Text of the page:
Gloves & Mittens: A pair of polypropylene or woollen gloves covered with a waterproof glove such as ski gloves or industrial fleece-lined rubber gloves. We recommend you take two pairs.
Headwear: Please bring your preferred choice of headwear to keep your head warm. We recommend a beanie or a cap with earflaps. A neck warmer or scarf is also essential for protecting your neck and face.
Sunglasses/Ski Goggles: Are essential to protect your eyes from the UV rays. We recommend you take two pairs of sunglasses in case of breakage or if a pair is misplaced, and attach sunglass strings to keep them secure. Ski goggles are useful if you have them but are not essential.
Footwear: Warm comfortable shoes for onboard the ship. Make sure they have good grip for the outside decks. Slip on shoes or moccasins are ideal for indoors. For health and safety reasons, please wear enclosed shoes in public areas while onboard the ship.
Fly/Sail & Fly/Fly Voyages: If your voyage commences with a charter flight from Punta Arenas to Antarctica, it is important that you have a waterproof/windproof jacket to get to the ship after disembarking the flight in King George Island.
Other recomended items:
- Waterproof daypack for landings
- Dry bag or plastic bag for camera
- Binoculars: to get the most out of the incredible wildlife-viewing opportunities during the voyage. Please bring your own binoculars. You are welcome to use Aurora Expeditions’ supply of binoculars on board the ship, but they are limited to use on the Observation Deck
- Camera and accessories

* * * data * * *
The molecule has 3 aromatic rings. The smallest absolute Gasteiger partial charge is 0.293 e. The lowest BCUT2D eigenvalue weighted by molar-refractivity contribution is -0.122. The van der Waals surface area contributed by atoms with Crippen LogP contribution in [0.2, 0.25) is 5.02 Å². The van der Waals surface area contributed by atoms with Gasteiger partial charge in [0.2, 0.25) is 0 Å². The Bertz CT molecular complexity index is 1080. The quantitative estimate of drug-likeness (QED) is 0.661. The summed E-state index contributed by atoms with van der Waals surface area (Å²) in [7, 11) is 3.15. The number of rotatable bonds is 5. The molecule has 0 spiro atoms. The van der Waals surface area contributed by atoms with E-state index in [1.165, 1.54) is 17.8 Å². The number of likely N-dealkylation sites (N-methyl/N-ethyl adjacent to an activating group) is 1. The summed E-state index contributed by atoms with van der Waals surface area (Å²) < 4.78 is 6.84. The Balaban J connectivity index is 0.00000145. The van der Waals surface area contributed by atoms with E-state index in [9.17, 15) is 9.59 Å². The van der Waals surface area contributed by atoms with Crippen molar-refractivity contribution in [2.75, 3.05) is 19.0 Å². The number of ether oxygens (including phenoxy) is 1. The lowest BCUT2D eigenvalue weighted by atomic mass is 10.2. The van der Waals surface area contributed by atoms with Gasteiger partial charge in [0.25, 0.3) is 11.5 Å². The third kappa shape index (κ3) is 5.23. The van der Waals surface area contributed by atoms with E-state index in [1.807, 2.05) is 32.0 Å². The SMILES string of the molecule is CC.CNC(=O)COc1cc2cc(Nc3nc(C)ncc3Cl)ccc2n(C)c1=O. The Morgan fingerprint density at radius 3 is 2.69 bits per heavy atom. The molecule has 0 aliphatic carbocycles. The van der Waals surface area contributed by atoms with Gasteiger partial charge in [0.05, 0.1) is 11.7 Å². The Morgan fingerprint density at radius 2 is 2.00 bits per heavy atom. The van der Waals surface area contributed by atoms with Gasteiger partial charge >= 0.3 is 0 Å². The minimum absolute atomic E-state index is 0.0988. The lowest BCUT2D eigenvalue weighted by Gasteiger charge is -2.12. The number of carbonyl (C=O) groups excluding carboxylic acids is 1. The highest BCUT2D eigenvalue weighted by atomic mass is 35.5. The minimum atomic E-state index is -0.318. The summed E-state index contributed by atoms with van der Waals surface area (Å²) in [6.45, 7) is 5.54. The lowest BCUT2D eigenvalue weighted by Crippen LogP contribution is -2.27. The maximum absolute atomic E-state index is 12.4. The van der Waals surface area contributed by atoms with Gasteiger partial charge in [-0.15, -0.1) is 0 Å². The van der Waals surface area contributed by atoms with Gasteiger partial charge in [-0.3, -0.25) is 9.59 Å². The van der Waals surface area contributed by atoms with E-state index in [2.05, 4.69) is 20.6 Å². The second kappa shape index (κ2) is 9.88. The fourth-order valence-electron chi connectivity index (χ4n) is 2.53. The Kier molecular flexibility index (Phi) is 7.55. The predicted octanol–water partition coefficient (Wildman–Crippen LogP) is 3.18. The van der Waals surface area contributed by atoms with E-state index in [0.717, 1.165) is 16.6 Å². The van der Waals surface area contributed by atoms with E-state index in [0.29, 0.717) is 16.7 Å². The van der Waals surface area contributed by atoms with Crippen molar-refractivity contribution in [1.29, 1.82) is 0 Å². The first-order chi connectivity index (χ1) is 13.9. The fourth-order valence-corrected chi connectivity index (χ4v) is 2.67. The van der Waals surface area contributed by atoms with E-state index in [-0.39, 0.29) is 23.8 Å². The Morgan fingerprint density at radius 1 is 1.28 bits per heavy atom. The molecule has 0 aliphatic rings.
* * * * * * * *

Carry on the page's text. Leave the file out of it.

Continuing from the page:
- Spare batteries and memory cards for camera
- We suggest you bring a laptop for image processing; there are limited public computers to use
- External hard drive for storing downloaded images and other data
- USB stick to share photos with fellow passengers
- Collapsible hiking poles, depending on individual needs
- Sunscreen and chap stick
- Moisturiser for wind and / or sunburn
- Glasses cord for prescription glasses and sunglasses
- Extra prescription glasses or contact lenses
- Ear plugs (especially if you are sharing a cabin)
- Sleep eye mask (great for plane travel and for ice camping)
- Watch – to keep track of landing return times
- Swimsuit (for sauna, jacuzzis/plunge pools and Polar Plunge)
- Double-adapter for multi-charging
- Personal toiletries (Bodywash, shampoo, conditioner, and handsoap is provided in each cabin and refilled throughout the voyage)
- Sea sickness medication
- Personal medication – we recommend carrying this in your hand luggage at all times
- Personal first aid kit. An onboard medical clinic is available whenever you need it
- Small flashlight
- Pocket-sized notebook and pen
- Pack of playing cards or other travel games
Health & Medical Information
All voyages operated by Aurora Expeditions are staffed by a doctor experienced in remote and expedition medicine. Our onboard medical clinic is well equipped to handle most medical illnesses or injuries that may occur.
Medical appointments with our onboard doctor are available free of charge for the initial consult. You will then be advised if costs are applicable for subsequent appointments. Any consultations related to those exhibiting symptoms of COVID-19 will be prioritised and onboard medical treatment will be free of charge.
As supplies are limited it is important you bring your own personal medical requirements (e.g. medication, dressing, etc) with you. We suggest you pack all medications in hand luggage and carry a duplicate supply in the checked luggage. If you wear prescription glasses or contacts, bring an extra pair.
Motion and sea-sickness
Not everyone feels the affects of sea sickness. Some people are very lucky and don’t feel a thing. Others can feel ill for a day or so, but a select few are more prone to the effects of not being on dry land. The good news is that seasickness can often be avoided if managed early, and it usually doesn’t last more than a day or so.